The most unexpected letter I ever received in my life landed in my letterbox during the winter of 1983. The first thing that caught my attention was the American stamp on the envelope. Uh?
Inside was a letter in French from a young American girl. Uh?
She was a student in French and asked me how the French did celebrate on the third or fourth of January (that wasn't her precise wording of course).
Now this happened nearly thirty years ago and I don't precisely remember the details but I eventually found out - and maybe did she explain it in her letter- that her teacher (for some reason I imagine she had a female teacher) asked the students to pick up names randomly (probably in a phone book) and send letters to the French people whose names and adresses they would have found. And I was at the receiving end...
Needless to say I answered the girl, don't remember her name, about the Galettes des rois (that's how I remember it was during the winter) and congratulated her etc.
And I couldn't help thinking that was a brave move by the teacher (and an extremely positive and pedagogical one at that) that I considered at that time, and still do now, so symbolic of what is usually considered the American mindset at its best.
I explain: Here are the notions of taking risk, being open minded, taking initiative, going outside of one's own little world and, aptly, making contact with people speaking the language the teenagers were learning.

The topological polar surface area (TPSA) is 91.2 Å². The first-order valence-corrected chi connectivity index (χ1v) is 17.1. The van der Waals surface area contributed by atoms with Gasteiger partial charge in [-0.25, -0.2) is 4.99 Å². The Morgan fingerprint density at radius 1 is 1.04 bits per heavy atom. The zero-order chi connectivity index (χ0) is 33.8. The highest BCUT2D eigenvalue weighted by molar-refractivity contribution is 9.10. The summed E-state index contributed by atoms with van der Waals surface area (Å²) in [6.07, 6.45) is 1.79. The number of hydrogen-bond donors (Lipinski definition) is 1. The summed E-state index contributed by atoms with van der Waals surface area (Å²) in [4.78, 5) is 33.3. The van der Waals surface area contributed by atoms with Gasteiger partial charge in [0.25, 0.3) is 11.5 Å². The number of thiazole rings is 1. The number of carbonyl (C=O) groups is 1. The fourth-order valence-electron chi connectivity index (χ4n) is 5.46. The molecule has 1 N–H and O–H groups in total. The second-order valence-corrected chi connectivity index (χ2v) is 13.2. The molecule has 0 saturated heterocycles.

I mean, what where the chances, that all letters would arrive by curious and interested French people who would take the pain to answer? Did all the students receive an answer? Not counting the addresses that weren't valid any more etc. So I imagined the teacher asked the students to write two letters just in case, 'cos it would have been so devastating for one or two of them not to get any letter back from France.
Now, I admit I was impressed by the pedagogical skills of the teacher and I sort of remember I asked the girl to congratulate her for her bright idea, just a bit worried that she may not receive my letter, stuff happens...
And then what happened will you ask? Well, I kept the letter of the girl for some months? Some years? Until I eventually lost trace of it, maybe during the time I spent in London between 1984 and 1985, but at the end of the day I was unable to possibly write her another letter.
That could have been the end of the story but not quite so.
Since I never forgot this episode, in the first months I had a computer (2003) I sent an email to the American association of teachers of French with the vague hope they could locate the teacher (by then, 2003, I think I still had a confused idea the letter was from the East Cost). To no avail alas, I never had any mail back, be it just to inform me they had received my query. Fair to say, twenty years had already elapsed betwen the day I received the winter letter and the day I wrote to the association. I could try again but it's been nearly thirty years now...
Thirty years... sigh... By now Isabelle must be 45, have married and mothered two or three puppies...
Now, Isabelle, is that you calling after me?